jbebel201707At its June summit, the European Council agreed to further strengthen EU security and defense. In what European Council President Donald Tusk called a “historic step”, member states agreed to move forward with the proposed European Defense Fund and activate the Permanent Structured Cooperation (PESCO) mechanism. With Brexit negotiations underway, the agreement came without the UK, which has consistently opposed increased EU defense integration. Additionally, member states also agreed to revisit the funding of the EU battlegroups to facilitate their future deployment. This ambitious goal coincides with conclusions adopted by the Council in May to “reinforc[e] military rapid response” by restructuring the EU battlegroups.

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PaulAdamsonBefore British Prime Minister Theresa May called her snap and ill-advised election pro-European Brits had their work cut out fighting the dominant prevailing wisdom of the inexorability of the UK’s withdrawal from the EU – the so-called “Brexit”.

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michaelwhiteWhat’s that, you say? You were so busy with your own problems and Donald Trump’s that you didn’t notice the Brits were staging an impromptu general election? Britain’s rookie Conservative prime minister, Theresa May, invoked one on the spurious grounds that it would give her a stronger mandate to negotiate a satisfactory Brexit divorce with her estranged EU partners and, incidentally, to crush the rival Labour party, led by the apparently hapless Jeremy Corbyn.

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bod.p.johnbrutonIf one reviews European history over the period since the Reformation five hundred years ago, the role that England has sought to play in Europe has been that of holding the balance between contending powers. It used its naval strength, and the overseas colonies its naval strength allowed it to hold, to exercise that balancing European role.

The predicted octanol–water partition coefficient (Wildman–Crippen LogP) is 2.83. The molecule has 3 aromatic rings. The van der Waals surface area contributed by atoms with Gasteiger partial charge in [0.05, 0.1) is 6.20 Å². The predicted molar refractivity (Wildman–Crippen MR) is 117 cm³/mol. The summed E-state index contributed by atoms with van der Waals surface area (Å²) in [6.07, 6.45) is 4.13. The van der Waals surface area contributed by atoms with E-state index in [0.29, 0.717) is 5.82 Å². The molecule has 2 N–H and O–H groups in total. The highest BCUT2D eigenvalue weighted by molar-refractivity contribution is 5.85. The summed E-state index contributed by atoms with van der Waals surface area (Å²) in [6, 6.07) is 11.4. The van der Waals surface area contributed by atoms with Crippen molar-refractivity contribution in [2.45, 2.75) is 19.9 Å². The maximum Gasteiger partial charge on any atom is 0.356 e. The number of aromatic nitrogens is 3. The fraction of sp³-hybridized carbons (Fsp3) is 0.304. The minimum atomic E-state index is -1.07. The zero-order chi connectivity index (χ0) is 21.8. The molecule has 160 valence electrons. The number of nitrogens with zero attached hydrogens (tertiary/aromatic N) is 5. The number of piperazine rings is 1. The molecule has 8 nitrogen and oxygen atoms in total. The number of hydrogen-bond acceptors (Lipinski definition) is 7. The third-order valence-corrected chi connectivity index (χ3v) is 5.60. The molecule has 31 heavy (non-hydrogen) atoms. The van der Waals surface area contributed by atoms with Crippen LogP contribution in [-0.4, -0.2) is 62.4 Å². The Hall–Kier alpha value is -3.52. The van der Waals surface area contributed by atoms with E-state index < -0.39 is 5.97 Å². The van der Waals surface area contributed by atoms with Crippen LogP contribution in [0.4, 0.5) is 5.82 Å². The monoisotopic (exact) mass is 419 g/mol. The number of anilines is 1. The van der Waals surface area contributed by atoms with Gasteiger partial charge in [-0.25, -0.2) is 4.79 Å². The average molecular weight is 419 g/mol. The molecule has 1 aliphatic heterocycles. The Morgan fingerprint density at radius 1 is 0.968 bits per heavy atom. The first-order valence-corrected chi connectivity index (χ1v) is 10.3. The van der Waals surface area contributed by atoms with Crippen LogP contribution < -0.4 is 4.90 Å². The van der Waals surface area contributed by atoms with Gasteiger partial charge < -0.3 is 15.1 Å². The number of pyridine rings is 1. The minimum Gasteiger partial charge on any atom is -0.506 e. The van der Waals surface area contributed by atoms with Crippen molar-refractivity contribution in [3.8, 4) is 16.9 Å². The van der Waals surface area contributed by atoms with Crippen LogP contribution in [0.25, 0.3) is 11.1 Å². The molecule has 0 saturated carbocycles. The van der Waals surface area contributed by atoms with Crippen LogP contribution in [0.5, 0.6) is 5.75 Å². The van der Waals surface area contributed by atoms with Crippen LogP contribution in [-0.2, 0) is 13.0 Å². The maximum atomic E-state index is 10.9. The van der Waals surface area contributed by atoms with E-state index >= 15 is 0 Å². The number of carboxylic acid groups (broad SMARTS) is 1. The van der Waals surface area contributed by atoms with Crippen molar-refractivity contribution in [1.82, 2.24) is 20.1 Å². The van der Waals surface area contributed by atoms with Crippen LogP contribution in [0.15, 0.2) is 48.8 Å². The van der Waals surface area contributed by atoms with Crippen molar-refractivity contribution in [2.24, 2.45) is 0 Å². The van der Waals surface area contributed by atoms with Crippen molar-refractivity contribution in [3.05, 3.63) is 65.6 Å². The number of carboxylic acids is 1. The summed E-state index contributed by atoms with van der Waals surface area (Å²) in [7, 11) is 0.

At no time in the last 500 years, did the UK seem to disengage from, or turn its back upon, continental Europe. Indeed England felt it so much a part of continental Europe that Henry VIII actually contemplated being a candidate for Holy Roman Emperor.

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aliaslanTurkey’s President Recep Tayyip Erdogan had a tall order for his first trip to Washington: To instill an image that he is a respected world leader despite his authoritarianism; to foster a personal relationship with the new US President Donald Trump, and hopefully, garner a few concessions on several contentious issues which have been straining bilateral relations. Those issues include the US decision to arm Kurdish fighters in Syria for anti-ISIL Raqqa operation, obstacles in the extradition request for prominent Turkish dissident Fethullah Gulen, and Erdogan’s keen interest in shutting down the U.S. government’s Iran sanctions violation case against Turkish-Iranian businessman Reza Zarrab. Turkey’s strongman can be happy with the warm welcome by President Trump at the White House, but so far there has been no indications of any concrete accomplishments on these priority issues. 

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